* With Guyer out and Desmond Jennings in Tampa, the Bulls’ outfield is quite depleted: the printed roster sheet lists just one outfielder, John Matulia. In practice, Leslie Anderson and Russ Canzler are the other two starters in the outfield corners; but as for playing center field, well, let’s just say that both of them have all of the necessaries for the position except speed, range, judgment, hands, arm strength and experience.

As a halfway gesture of compensation, the Rays did bestow upon the Bulls another guy who can play the outfield: Montgomery ward Stephen Vogt. Vogt is actually a catcher, but he can also play left field and, if need be, first base. (Hmm, those last two are Leslie Anderson’s positions, Vogt hits left-handed like Anderson does, and there was some burbling online last night about the Rays possibly trading first baseman Casey Kotchman. But anyway…)

To make room for Vogt in Durham, the Rays sent catcher Craig Albernaz back down to Montgomery, where he will have played in parts of five of the last six seasons. You can’t help feeling bad for Albernaz, a tireless company man who does anything the Rays ask of him with purpose, good cheer and full investment. Unfortunately, he’s not much of a hitter and never will be. Vogt is second in the Southern League in RBIs, and his more important statistics compare in many ways to Anderson’s: low walk and strikeout rates, the same number of homers (13), and an OPS that is better than Anderson’s thanks to about a dozen more extra-base hits—including, I note, six triples. So maybe he’s fast enough to play center field, after all.

* Last night, Rob Delaney became the second Bulls pitcher in as many days to fly to the west coast, pitch in a lopsided loss, and be returned to Durham immediately afterward. Jay Buente got that honor on Tuesday. Delaney threw a staggering 66 pitches on Wednesday. He threw 61 in a game on June 25, 2010, when he was a Rochester Red Wing. There’s no data available to me for previous years, but I wouldn’t be surprised to learn that Delaney just set a personal high for pitches thrown in a game. I doubt he’ll pitch for the Bulls for at least three days, and perhaps more.

* With Delaney following Buente back from the west coast, and with the addition on Adam Russell last night and Cesar Ramos any day now, the Durham bullpen is about to get overcrowded. Presumably yet another reliever will get called up to center row on The Rays Ain’t Right, but moves will have to be made in Durham regardless. The easy guess that Brian Baker and Ryan Reid would be the candidates to go to Montgomery (or, in Baker’s case, the disabled list; he’s got arm fatigue), but that would make Buente or Lance Cormier the likeliest fill-in. Sure, I guess, close enough, why not. While I’m on one quarter of the subject, this is as good a time as any to note that Buente is one of four Hoosiers to play for Durham this season (Nevin Ashley, Chris Bootcheck, Cory Wade).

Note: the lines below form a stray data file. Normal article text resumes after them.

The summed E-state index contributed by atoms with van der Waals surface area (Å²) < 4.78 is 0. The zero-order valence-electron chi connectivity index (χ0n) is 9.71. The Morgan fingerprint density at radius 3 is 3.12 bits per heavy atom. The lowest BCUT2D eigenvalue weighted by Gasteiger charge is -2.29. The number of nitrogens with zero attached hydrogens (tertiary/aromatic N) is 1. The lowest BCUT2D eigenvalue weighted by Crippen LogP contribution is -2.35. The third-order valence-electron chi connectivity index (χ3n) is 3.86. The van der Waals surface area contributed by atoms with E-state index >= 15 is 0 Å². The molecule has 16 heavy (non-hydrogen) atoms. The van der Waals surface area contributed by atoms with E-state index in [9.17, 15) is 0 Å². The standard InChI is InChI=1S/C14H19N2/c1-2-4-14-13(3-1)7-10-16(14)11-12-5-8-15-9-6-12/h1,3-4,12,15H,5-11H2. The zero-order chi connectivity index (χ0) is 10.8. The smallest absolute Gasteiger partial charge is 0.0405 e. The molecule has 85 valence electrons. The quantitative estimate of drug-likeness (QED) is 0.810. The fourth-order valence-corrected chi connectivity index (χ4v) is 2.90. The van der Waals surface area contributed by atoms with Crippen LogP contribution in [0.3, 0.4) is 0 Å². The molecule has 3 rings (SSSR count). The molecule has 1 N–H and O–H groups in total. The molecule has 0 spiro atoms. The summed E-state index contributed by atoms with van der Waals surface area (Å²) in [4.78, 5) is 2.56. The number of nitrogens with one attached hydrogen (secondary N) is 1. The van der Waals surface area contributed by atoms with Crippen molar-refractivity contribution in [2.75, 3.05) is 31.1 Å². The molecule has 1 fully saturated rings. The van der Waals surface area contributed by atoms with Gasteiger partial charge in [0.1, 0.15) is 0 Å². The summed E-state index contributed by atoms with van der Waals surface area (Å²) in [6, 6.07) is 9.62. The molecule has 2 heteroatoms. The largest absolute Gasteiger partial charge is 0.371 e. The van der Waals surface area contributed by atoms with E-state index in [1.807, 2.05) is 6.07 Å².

It’s probably pointless to speculate about the pitching puzzle, anyway (and about why Indiana of all places should supply the Bulls with four players this year), with the trade deadline bearing down on us and the Rays now shuttling relievers between Tampa and Durham on a more or less daily basis. More to the point, it’s also wrong to waste cluttersome words on trivia like this after Matt Moore’s performance last night. We asked him questions, even nerdy ones like why he now pitches from way over on the third-base side of the rubber instead of the first-base side, and he answered them as unassumingly as if we were asking him what toppings he likes on his tacos. But silence—rectified, purified silence, perhaps with a beer in hand—is the appropriate afterthought. Aftershock is more like it.


Following Moore’s act is unenviable, to say the least, but the Bulls have their best guy to do it on the mound tonight. Alexander Torres faces the Braves’ Todd Redmond. Torres has beaten Redmond twice already this year, although that should be qualified: In the first of those games, way back in early April, Redmond went seven innings and allowed just two hits and one unearned run (two errors led to it); the second was a rain-shortened game at Gwinnett which was washed out after six innings and the Bulls up 3-0. In all, Redmond has made four starts versus Durham this season, and he has been excellent: a 2.16 ERA over 25 innings. He won’t have to face Desmond Jennings or Robinson Chirinos, whose three solo homers off of Redmond have accounted for half of the runs he’s allowed against Durham in 2011.

The Bulls have a two-game lead over Gwinnett with two to play in this series. For the first time in this awkwardly scheduled, hard to grasp season, it seems like the Bulls are finally playing for stakes. Get all-in now, while the games are at home and Matt Moore is dealing.